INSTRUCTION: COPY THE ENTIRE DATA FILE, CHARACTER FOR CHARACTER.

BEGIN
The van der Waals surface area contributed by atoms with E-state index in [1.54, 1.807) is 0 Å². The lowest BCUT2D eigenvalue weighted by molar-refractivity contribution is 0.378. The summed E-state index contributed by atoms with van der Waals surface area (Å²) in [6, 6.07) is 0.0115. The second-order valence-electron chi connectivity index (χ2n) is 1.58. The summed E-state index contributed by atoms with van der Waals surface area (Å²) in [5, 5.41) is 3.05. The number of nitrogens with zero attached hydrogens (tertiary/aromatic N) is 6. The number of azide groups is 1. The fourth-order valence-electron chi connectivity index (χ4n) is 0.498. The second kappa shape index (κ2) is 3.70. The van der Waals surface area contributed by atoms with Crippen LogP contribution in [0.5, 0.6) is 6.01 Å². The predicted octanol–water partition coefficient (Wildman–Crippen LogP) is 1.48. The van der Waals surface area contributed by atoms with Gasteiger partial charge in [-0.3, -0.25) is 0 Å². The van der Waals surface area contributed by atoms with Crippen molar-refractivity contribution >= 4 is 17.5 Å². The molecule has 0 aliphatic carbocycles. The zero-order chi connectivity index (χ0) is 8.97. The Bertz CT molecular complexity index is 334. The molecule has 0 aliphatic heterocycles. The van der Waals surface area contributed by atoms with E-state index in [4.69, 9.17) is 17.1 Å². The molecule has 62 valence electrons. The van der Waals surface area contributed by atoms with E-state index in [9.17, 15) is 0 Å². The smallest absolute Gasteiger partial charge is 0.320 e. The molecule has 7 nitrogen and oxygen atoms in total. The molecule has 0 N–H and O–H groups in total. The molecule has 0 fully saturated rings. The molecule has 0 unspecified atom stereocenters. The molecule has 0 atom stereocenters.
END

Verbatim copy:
The van der Waals surface area contributed by atoms with E-state index in [1.54, 1.807) is 0 Å². The lowest BCUT2D eigenvalue weighted by molar-refractivity contribution is 0.378. The summed E-state index contributed by atoms with van der Waals surface area (Å²) in [6, 6.07) is 0.0115. The second-order valence-electron chi connectivity index (χ2n) is 1.58. The summed E-state index contributed by atoms with van der Waals surface area (Å²) in [5, 5.41) is 3.05. The number of nitrogens with zero attached hydrogens (tertiary/aromatic N) is 6. The number of azide groups is 1. The fourth-order valence-electron chi connectivity index (χ4n) is 0.498. The second kappa shape index (κ2) is 3.70. The van der Waals surface area contributed by atoms with Crippen LogP contribution in [0.5, 0.6) is 6.01 Å². The predicted octanol–water partition coefficient (Wildman–Crippen LogP) is 1.48. The van der Waals surface area contributed by atoms with Gasteiger partial charge in [-0.3, -0.25) is 0 Å². The van der Waals surface area contributed by atoms with Crippen molar-refractivity contribution >= 4 is 17.5 Å². The molecule has 0 aliphatic carbocycles. The zero-order chi connectivity index (χ0) is 8.97. The Bertz CT molecular complexity index is 334. The molecule has 0 aliphatic heterocycles. The van der Waals surface area contributed by atoms with E-state index in [4.69, 9.17) is 17.1 Å². The molecule has 62 valence electrons. The van der Waals surface area contributed by atoms with E-state index in [9.17, 15) is 0 Å². The smallest absolute Gasteiger partial charge is 0.320 e. The molecule has 7 nitrogen and oxygen atoms in total. The molecule has 0 N–H and O–H groups in total. The molecule has 0 fully saturated rings. The molecule has 0 unspecified atom stereocenters. The molecule has 0 atom stereocenters.